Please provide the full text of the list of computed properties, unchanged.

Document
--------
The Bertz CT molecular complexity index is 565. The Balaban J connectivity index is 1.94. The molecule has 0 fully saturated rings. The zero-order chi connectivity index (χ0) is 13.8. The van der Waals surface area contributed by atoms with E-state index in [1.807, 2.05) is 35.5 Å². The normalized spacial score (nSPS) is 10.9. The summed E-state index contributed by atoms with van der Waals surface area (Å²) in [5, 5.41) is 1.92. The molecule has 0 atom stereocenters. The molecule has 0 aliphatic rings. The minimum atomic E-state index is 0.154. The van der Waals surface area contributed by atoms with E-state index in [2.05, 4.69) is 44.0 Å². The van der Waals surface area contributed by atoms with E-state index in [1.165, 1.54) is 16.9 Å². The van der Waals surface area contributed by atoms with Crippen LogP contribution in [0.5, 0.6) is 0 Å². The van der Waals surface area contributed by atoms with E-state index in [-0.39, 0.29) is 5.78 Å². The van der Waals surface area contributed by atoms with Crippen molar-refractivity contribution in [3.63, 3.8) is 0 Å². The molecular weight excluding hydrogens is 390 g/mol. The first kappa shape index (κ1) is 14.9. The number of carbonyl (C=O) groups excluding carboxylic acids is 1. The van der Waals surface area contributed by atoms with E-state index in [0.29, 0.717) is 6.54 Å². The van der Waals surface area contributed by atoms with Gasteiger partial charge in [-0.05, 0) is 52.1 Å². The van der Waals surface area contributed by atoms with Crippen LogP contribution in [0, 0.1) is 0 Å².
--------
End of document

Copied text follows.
The Bertz CT molecular complexity index is 565. The Balaban J connectivity index is 1.94. The molecule has 0 fully saturated rings. The zero-order chi connectivity index (χ0) is 13.8. The van der Waals surface area contributed by atoms with E-state index in [1.807, 2.05) is 35.5 Å². The normalized spacial score (nSPS) is 10.9. The summed E-state index contributed by atoms with van der Waals surface area (Å²) in [5, 5.41) is 1.92. The molecule has 0 atom stereocenters. The molecule has 0 aliphatic rings. The minimum atomic E-state index is 0.154. The van der Waals surface area contributed by atoms with E-state index in [2.05, 4.69) is 44.0 Å². The van der Waals surface area contributed by atoms with E-state index in [1.165, 1.54) is 16.9 Å². The van der Waals surface area contributed by atoms with Crippen LogP contribution in [0.5, 0.6) is 0 Å². The van der Waals surface area contributed by atoms with E-state index in [-0.39, 0.29) is 5.78 Å². The van der Waals surface area contributed by atoms with Crippen molar-refractivity contribution in [3.63, 3.8) is 0 Å². The molecular weight excluding hydrogens is 390 g/mol. The first kappa shape index (κ1) is 14.9. The number of carbonyl (C=O) groups excluding carboxylic acids is 1. The van der Waals surface area contributed by atoms with E-state index in [0.29, 0.717) is 6.54 Å². The van der Waals surface area contributed by atoms with Gasteiger partial charge in [-0.05, 0) is 52.1 Å². The van der Waals surface area contributed by atoms with Crippen LogP contribution in [0, 0.1) is 0 Å².